In view of Respondent's failure to submit a response, the Panel shall decide this administrative proceeding on the basis of Complainant's undisputed representations pursuant to paragraphs 5(e), 14(a) and 15(a) of the Rules and draw such inferences it considers appropriate pursuant to paragraph 14(b) of the Rules. The Panel is entitled to accept all reasonable allegations and inferences set forth in the Complaint as true unless the evidence is clearly contradictory. See Vertical Solutions Mgmt., Inc. v. webnet-marketing, inc., FA 95095 (Nat. Arb. Forum July 31, 2000) (holding that the respondent’s failure to respond allows all reasonable inferences of fact in the allegations of the complaint to be deemed true); see also Talk City, Inc. v. Robertson, D2000-0009 (WIPO Feb. 29, 2000) (“In the absence of a response, it is appropriate to accept as true all allegations of the Complaint.”).
Paragraph 4(a) of the Policy requires that Complainant must prove each of the following three elements to obtain an order that a domain name should be cancelled or transferred:
(1) the domain name registered by Respondent is identical or confusingly similar to a trademark or service mark in which Complainant has rights; and
(2) Respondent has no rights or legitimate interests in respect of the domain name; and
(3) the domain name has been registered and is being used in bad faith.
Complainant’s registration of the SENSIENT mark with the USPTO establishes Complainant’s rights to the mark under Policy ¶ 4(a)(i). See Men’s Wearhouse, Inc. v. Wick, FA 117861 (Nat. Arb. Forum Sept. 16, 2002) (“Under U.S. trademark law, registered marks hold a presumption that they are inherently distinctive [or] have acquired secondary meaning.”); see also Janus Int’l Holding Co. v. Rademacher, D2002-0201 (WIPO Mar. 5, 2002) ("Panel decisions have held that registration of a mark is prima facie evidence of validity, which creates a rebuttable presumption that the mark is inherently distinctive.").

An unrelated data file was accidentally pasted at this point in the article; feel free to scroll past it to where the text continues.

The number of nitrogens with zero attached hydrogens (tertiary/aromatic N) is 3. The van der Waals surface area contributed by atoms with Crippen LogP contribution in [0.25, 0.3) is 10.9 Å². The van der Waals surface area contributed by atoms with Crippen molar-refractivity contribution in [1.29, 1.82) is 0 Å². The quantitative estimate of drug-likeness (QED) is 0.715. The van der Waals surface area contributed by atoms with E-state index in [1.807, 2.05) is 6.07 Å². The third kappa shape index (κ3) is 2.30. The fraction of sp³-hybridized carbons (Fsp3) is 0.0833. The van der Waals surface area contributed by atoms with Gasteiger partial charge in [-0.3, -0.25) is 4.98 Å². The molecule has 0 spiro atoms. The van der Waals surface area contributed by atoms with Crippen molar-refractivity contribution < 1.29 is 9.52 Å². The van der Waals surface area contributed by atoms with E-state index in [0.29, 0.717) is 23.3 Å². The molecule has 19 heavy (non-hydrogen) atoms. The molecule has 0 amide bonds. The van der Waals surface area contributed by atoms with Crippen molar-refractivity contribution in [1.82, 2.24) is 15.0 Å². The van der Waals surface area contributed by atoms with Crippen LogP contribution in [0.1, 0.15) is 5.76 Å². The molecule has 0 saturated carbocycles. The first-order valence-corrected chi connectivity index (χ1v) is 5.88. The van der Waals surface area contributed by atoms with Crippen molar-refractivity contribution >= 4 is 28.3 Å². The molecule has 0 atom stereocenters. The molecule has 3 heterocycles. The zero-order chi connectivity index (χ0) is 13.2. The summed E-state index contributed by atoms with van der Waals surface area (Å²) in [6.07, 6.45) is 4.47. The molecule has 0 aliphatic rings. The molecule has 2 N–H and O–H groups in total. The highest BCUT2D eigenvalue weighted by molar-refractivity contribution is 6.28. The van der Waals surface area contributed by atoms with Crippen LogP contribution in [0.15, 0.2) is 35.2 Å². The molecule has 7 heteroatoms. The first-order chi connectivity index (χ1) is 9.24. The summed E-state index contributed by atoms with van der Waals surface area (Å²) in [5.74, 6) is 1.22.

The <sensiet.com> domain name is confusingly similar to Complainant’s SENSIENT mark because it contains Complainant’s entire mark and only excludes one letter. In Compaq Info. Techs. Group, L.P. v. Seocho, FA 103879 (Nat. Arb. Forum Feb. 25, 2002), the panel concluded that the domain name <compq.com> was confusingly similar to the complainant’s COMPAQ mark because the omission of the letter “a” in the domain name did not significantly change the overall impression of the mark. Here also, the Panel finds the exclusion of the letter “n” to be inconsequential to the determination of whether the disputed domain name is confusingly similar to Complainant’s mark. Moreover, Respondent’s addition of the generic top-level domain (“gTLD”) “.com” does not sufficiently distinguish the <sensiet.com> domain name from Complainant’s mark because all domain names are required to have a top-level domain. Thus, the Panel finds that the disputed domain name is confusingly similar to Complainant’s SENSIENT mark pursuant to Policy ¶ 4(a)(i). See Guinness UDV N. Am., Inc. v. Dallas Internet Servs., D2001-1055 (WIPO Dec. 12, 2001) (finding the <smirnof.com> domain name confusingly similar to the complainant’s SMIRNOFF mark because merely removing the letter “f” from the mark was insignificant); see also Isleworth Land Co. v. Lost in Space, SA, FA 117330 (Nat. Arb. Forum Sept. 27, 2002) ( “[I]t is a well established principle that generic top-level domains are irrelevant when conducting a Policy ¶ 4(a)(i) analysis.”).
The Panel finds that Policy ¶ 4(a)(i) has been satisfied.